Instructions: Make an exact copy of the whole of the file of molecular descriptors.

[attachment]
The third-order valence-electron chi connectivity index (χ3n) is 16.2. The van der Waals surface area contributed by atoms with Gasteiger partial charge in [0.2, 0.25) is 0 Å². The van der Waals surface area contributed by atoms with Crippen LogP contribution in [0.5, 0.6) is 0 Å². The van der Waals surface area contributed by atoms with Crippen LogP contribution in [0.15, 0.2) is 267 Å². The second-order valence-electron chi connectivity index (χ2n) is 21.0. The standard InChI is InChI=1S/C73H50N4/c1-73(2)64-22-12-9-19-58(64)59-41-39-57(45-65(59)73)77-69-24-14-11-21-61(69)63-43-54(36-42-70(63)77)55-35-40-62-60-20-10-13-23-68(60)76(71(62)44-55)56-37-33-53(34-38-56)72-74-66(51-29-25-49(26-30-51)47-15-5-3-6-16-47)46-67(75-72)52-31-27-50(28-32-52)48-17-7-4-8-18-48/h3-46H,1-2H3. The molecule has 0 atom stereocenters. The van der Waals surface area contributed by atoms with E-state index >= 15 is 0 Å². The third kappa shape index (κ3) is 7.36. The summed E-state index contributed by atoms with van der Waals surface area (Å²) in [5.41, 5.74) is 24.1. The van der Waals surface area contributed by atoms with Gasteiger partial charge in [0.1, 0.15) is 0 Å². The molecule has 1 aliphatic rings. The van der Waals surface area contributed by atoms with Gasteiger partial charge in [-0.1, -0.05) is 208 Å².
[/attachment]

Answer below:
The third-order valence-electron chi connectivity index (χ3n) is 16.2. The van der Waals surface area contributed by atoms with Gasteiger partial charge in [0.2, 0.25) is 0 Å². The van der Waals surface area contributed by atoms with Crippen LogP contribution in [0.5, 0.6) is 0 Å². The van der Waals surface area contributed by atoms with Crippen LogP contribution in [0.15, 0.2) is 267 Å². The second-order valence-electron chi connectivity index (χ2n) is 21.0. The standard InChI is InChI=1S/C73H50N4/c1-73(2)64-22-12-9-19-58(64)59-41-39-57(45-65(59)73)77-69-24-14-11-21-61(69)63-43-54(36-42-70(63)77)55-35-40-62-60-20-10-13-23-68(60)76(71(62)44-55)56-37-33-53(34-38-56)72-74-66(51-29-25-49(26-30-51)47-15-5-3-6-16-47)46-67(75-72)52-31-27-50(28-32-52)48-17-7-4-8-18-48/h3-46H,1-2H3. The molecule has 0 atom stereocenters. The van der Waals surface area contributed by atoms with E-state index >= 15 is 0 Å². The third kappa shape index (κ3) is 7.36. The summed E-state index contributed by atoms with van der Waals surface area (Å²) in [5.41, 5.74) is 24.1. The van der Waals surface area contributed by atoms with Gasteiger partial charge in [0.1, 0.15) is 0 Å². The molecule has 1 aliphatic rings. The van der Waals surface area contributed by atoms with Gasteiger partial charge in [-0.1, -0.05) is 208 Å².